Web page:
Display Settings:

Format

Send to:

Choose Destination
Brain Res. 2010 Feb 16;1314:56-73. doi: 10.1016/j.brainres.2009.09.074. Epub 2009 Sep 24.

Dynorphin, stress, and depression.

Author information

  • 1Behavioral Genetics Laboratory, Department of Psychiatry, Harvard Medical School, McLean Hospital, MRC 217, 115 Mill Street, Belmont, MA 02478, USA.

Abstract

Stress is most often associated with aversive states. It rapidly induces the release of hormones and neuropeptides including dynorphin, which activates kappa opioid receptors (KORs) in the central and peripheral nervous systems. In animal models, many aversive effects of stress are mimicked or exacerbated by stimulation of KORs in limbic brain regions. Although KOR signaling during acute stress may increase physical ability (by producing analgesia) and motivation to escape a threat (by producing aversion), prolonged KOR signaling in response to chronic or uncontrollable stress can lead to persistent expression of behavioral signs that are characteristic of human depressive disorders (i.e., "prodepressive-like" signs). Accumulating evidence suggests that KORs contribute to the progressive amplification (sensitization) of stress-induced behaviors that occurs with repeated exposure to stress. Many of the aversive effects of stress are blocked by KOR antagonists, suggesting that these agents may have potential as therapeutics for stress-related conditions such as depression and anxiety disorders. This review summarizes current data on how KOR systems contribute to the acute (rapid), delayed, and cumulative molecular and behavioral effects of stress. We focus on behavioral paradigms that provide insight on interactions between stress and KOR function within each of these temporal categories. Using a simplified model, we consider the time course and mechanism of KOR-mediated effects in stress and suggest future directions that may be useful in determining whether KOR antagonists exert their therapeutic effects by preventing the development of stress-induced behaviors, the expression of stress-induced behaviors, or both.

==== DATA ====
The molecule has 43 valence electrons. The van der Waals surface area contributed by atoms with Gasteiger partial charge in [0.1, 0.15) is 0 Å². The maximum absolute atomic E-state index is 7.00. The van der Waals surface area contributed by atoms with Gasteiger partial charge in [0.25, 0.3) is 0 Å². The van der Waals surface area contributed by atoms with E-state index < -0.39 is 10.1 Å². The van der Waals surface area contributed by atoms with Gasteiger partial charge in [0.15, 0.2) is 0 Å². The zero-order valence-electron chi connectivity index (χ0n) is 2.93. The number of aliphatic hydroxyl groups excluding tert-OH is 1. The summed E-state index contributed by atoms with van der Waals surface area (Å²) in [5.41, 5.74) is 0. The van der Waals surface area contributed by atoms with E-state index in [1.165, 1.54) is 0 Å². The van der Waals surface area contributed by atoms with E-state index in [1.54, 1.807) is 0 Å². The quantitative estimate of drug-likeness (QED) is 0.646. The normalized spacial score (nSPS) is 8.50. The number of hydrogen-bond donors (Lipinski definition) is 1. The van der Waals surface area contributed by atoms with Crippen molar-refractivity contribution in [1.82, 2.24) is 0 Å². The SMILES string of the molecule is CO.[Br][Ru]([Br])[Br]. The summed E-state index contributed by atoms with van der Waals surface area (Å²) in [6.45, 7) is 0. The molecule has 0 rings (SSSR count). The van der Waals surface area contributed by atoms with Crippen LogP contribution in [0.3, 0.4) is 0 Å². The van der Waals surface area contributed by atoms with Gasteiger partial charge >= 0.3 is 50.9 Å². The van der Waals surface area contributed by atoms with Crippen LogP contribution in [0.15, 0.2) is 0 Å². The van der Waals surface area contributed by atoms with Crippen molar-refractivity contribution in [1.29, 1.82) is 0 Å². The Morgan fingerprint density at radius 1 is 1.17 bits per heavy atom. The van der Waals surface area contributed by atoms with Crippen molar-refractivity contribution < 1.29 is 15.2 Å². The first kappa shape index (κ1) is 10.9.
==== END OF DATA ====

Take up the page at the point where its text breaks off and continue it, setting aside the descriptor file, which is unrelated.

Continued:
Copyright 2009 Elsevier B.V. All rights reserved.

PMID:
19782055
[PubMed - indexed for MEDLINE]
PMCID:
PMC2819644
Free PMC Article

Images from this publication.See all images (1)Free text

Figure 1
PubMed Commons home

PubMed Commons

0 comments
How to join PubMed Commons

    Supplemental Content

    Icon for Elsevier Science Icon for PubMed Central
    Loading ...
    Write to the Help Desk